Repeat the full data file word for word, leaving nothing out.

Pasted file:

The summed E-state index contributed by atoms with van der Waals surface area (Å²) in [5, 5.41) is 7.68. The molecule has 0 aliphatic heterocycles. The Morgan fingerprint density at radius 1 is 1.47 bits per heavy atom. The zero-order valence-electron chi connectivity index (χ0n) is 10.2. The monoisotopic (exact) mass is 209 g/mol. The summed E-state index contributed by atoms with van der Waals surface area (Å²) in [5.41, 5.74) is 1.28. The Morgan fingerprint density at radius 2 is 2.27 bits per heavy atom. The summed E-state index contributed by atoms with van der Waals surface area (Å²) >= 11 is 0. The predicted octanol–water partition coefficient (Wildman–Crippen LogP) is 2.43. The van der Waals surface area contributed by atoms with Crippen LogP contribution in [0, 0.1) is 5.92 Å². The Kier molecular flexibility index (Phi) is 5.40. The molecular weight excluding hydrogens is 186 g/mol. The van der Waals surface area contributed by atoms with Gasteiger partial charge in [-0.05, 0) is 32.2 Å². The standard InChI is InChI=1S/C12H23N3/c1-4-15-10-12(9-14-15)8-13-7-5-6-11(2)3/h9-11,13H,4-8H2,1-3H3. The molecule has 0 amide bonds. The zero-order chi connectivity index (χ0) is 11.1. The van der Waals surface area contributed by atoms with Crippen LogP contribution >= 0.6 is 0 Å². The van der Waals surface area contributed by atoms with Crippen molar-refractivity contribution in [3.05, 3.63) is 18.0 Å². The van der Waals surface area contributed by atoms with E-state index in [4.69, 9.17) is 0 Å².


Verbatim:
The summed E-state index contributed by atoms with van der Waals surface area (Å²) in [5, 5.41) is 7.68. The molecule has 0 aliphatic heterocycles. The Morgan fingerprint density at radius 1 is 1.47 bits per heavy atom. The zero-order valence-electron chi connectivity index (χ0n) is 10.2. The monoisotopic (exact) mass is 209 g/mol. The summed E-state index contributed by atoms with van der Waals surface area (Å²) in [5.41, 5.74) is 1.28. The Morgan fingerprint density at radius 2 is 2.27 bits per heavy atom. The summed E-state index contributed by atoms with van der Waals surface area (Å²) >= 11 is 0. The predicted octanol–water partition coefficient (Wildman–Crippen LogP) is 2.43. The van der Waals surface area contributed by atoms with Crippen LogP contribution in [0, 0.1) is 5.92 Å². The Kier molecular flexibility index (Phi) is 5.40. The molecular weight excluding hydrogens is 186 g/mol. The van der Waals surface area contributed by atoms with Gasteiger partial charge in [-0.05, 0) is 32.2 Å². The standard InChI is InChI=1S/C12H23N3/c1-4-15-10-12(9-14-15)8-13-7-5-6-11(2)3/h9-11,13H,4-8H2,1-3H3. The molecule has 0 amide bonds. The zero-order chi connectivity index (χ0) is 11.1. The van der Waals surface area contributed by atoms with Crippen LogP contribution >= 0.6 is 0 Å². The van der Waals surface area contributed by atoms with Crippen molar-refractivity contribution in [3.05, 3.63) is 18.0 Å². The van der Waals surface area contributed by atoms with E-state index in [4.69, 9.17) is 0 Å².